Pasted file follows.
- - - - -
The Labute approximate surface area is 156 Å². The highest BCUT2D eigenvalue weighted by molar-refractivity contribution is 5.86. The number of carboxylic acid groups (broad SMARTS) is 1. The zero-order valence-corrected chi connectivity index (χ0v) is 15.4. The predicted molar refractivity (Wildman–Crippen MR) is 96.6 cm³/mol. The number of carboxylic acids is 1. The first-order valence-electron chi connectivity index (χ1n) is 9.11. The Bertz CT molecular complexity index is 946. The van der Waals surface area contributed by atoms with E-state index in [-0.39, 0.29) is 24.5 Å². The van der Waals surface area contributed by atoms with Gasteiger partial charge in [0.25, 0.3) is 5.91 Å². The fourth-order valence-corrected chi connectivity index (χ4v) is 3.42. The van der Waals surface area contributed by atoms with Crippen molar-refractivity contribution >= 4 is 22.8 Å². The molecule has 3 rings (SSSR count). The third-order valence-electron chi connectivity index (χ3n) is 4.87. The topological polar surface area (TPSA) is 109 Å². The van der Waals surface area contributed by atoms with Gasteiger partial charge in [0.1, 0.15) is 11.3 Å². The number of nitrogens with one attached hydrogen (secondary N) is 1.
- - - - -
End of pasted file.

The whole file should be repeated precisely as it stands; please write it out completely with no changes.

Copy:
The Labute approximate surface area is 156 Å². The highest BCUT2D eigenvalue weighted by molar-refractivity contribution is 5.86. The number of carboxylic acid groups (broad SMARTS) is 1. The zero-order valence-corrected chi connectivity index (χ0v) is 15.4. The predicted molar refractivity (Wildman–Crippen MR) is 96.6 cm³/mol. The number of carboxylic acids is 1. The first-order valence-electron chi connectivity index (χ1n) is 9.11. The Bertz CT molecular complexity index is 946. The van der Waals surface area contributed by atoms with E-state index in [-0.39, 0.29) is 24.5 Å². The van der Waals surface area contributed by atoms with Gasteiger partial charge in [0.25, 0.3) is 5.91 Å². The fourth-order valence-corrected chi connectivity index (χ4v) is 3.42. The van der Waals surface area contributed by atoms with Crippen molar-refractivity contribution >= 4 is 22.8 Å². The molecule has 3 rings (SSSR count). The third-order valence-electron chi connectivity index (χ3n) is 4.87. The topological polar surface area (TPSA) is 109 Å². The van der Waals surface area contributed by atoms with Gasteiger partial charge in [0.1, 0.15) is 11.3 Å². The number of nitrogens with one attached hydrogen (secondary N) is 1.